Bag It bags continue to be shipped out. The tools provided by Bag It are helpful for those with cancer and other diseases, or if you are experiencing COVID-19 symptoms. Print out a log or blank calendar page and track what is happening. I’m using the calendar as a quick journal so when I look back and scrapbook these days of quarantine I can remember the positive moments during this time.
We are all embracing new challenges each day (working from home, teaching our children, physical distancing, and more) so we hope you are able to find something positive each day from this situation. Stay physically active, eat well, wash your hands, distance yourself physically, but cherish the zoom calls, phone calls or letter writing options to stay connected or reconnect with friends, family and colleagues. It’s important to connect with others and keep your spirits up.
If you need anything – a chat, a card, a Bag It bag – let us know as we want to support you today and everyday. In addition, although Bag It does not provide financial assistance there are many programs out there that do and we have many of them listed on our resource page so check them out. Also, many pharmaceutical companies have resources to help with your care or medication so check out their websites.
Stay safe, stay healthy, be kind, be grateful!
Information to collect:
- Write down the names of relatives on both sides of the family (ideally three generations): parents, children, grandchildren, siblings, grandparents, aunts/uncles, nieces/nephews, cousins. (Accessing a family tree may be helpful)
- Add for each person any information you have about their:
- sex at birth
- date of birth
- known medical and mental health conditions and age of diagnosis
- any other details about lifestyle, habits, environmental factors, results of any genetic testing.
(If a family member is deceased, note age at time of death, any known medical/mental health conditions, and cause of death)
Start the conversation!
- Identify the family members on each side (mother’s and father’s side) who might be most knowledgeable about your family members.
- Let them know the reason you would like to ask them some questions and the kinds of information you are seeking. Give them some time to think about it or to collect info if needed.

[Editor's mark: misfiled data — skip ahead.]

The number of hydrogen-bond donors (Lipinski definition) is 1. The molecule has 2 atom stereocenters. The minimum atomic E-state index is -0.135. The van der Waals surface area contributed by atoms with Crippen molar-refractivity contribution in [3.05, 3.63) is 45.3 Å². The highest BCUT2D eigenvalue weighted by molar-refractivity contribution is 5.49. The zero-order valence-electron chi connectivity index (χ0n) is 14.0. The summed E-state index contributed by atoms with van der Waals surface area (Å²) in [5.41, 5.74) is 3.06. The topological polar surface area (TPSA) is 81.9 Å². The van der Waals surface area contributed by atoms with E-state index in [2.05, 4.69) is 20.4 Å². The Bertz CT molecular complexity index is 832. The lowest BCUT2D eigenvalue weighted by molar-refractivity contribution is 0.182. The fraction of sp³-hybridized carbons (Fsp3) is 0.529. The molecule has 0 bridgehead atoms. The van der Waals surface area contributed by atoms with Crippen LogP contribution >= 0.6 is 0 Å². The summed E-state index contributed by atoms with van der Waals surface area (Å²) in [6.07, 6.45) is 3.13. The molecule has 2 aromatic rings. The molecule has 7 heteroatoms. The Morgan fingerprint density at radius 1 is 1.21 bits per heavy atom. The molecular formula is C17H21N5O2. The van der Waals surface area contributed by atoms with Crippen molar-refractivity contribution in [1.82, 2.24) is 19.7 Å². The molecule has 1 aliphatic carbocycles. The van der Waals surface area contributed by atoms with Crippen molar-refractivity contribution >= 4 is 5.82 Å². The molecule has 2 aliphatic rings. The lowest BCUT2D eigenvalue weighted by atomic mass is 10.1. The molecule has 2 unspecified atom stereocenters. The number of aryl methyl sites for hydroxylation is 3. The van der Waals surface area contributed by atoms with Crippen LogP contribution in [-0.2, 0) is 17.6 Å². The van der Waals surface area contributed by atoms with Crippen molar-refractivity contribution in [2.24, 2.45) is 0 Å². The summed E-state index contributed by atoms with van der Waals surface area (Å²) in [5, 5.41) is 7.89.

- Share any information you have gathered so far and then ask them to add more details where possible.
- Some family members may be uncomfortable discussing these matters. Respect the privacy of your relatives as confidential information is shared. Let them know that having this information gathered will benefit ALL family members.
- The information can be gathered in person, by phone, or in writing – whatever is most comfortable and most convenient. In cases where information is incomplete, just include what is accurately known. Do not guess.
- Sometimes medical records and family documents like scrapbooks can fill in some blanks, as can public records.
What to do with the information you’ve collected:
- Create a written document (or see below for online options) with the collected family history information gathered.
- Share copies with other family members for them to share with their own doctors to inform them of their family health history.
- Give a copy of the Family Health History to your doctor for their records and review it with them. The document can help your doctor look for early warning signs of disease and recommend steps for reducing your personal risk of disease.
- Questions to ask your doctor about review of your Family Health History:
- Does my family history put me at risk for certain conditions or diseases? Other members of my family?
- Are there any screening tests I should have now or in the future?
- Should I have genetic counseling or genetic testing?
- What lifestyle recommendations do you have to reduce my risk?
- What information should I share with other family members?
- Be sure to update the records over time and provided updated copies to family members. This can be a valuable document for future generations as well.
Free online tools to help collect your family health history and share it with relatives and doctors.
Check out our video with accomplishments from 2019 and goals for 2020. We recently held an Unpacking the Bag event in both Tucson and Phoenix to connect with our volunteers, donors, bag recipients, and interested individuals. We mingled and then did a short presentation and shared some videos. Please take some time to watch this video and learn about all that you helped us accomplish in 2019 and how you can help in 2020. In addition to this video highlighting that information we reference our “Making the Most of your Bag It Bag” video and our new Informational Video. Find out more about Bag It today and consider ordering a bag for someone you know impacted by cancer.